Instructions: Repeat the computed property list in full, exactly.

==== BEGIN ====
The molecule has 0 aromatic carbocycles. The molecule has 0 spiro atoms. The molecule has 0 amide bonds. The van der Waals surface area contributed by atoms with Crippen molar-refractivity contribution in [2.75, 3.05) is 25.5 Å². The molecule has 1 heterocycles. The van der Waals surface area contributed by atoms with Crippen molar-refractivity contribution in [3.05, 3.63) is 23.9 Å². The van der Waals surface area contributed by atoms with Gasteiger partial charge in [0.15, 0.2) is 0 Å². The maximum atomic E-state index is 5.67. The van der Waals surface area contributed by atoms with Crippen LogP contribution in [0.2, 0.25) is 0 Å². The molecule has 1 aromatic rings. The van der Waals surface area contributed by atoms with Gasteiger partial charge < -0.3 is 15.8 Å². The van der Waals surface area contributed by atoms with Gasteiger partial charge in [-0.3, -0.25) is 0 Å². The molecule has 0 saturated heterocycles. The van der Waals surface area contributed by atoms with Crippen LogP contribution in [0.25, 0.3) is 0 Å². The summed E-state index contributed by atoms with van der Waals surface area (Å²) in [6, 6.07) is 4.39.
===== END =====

The molecule has 0 aromatic carbocycles. The molecule has 0 spiro atoms. The molecule has 0 amide bonds. The van der Waals surface area contributed by atoms with Crippen molar-refractivity contribution in [2.75, 3.05) is 25.5 Å². The molecule has 1 heterocycles. The van der Waals surface area contributed by atoms with Crippen molar-refractivity contribution in [3.05, 3.63) is 23.9 Å². The van der Waals surface area contributed by atoms with Gasteiger partial charge in [0.15, 0.2) is 0 Å². The maximum atomic E-state index is 5.67. The van der Waals surface area contributed by atoms with Crippen LogP contribution in [0.2, 0.25) is 0 Å². The molecule has 1 aromatic rings. The van der Waals surface area contributed by atoms with Gasteiger partial charge < -0.3 is 15.8 Å². The van der Waals surface area contributed by atoms with Gasteiger partial charge in [-0.3, -0.25) is 0 Å². The molecule has 0 saturated heterocycles. The van der Waals surface area contributed by atoms with Crippen LogP contribution in [0.25, 0.3) is 0 Å². The summed E-state index contributed by atoms with van der Waals surface area (Å²) in [6, 6.07) is 4.39.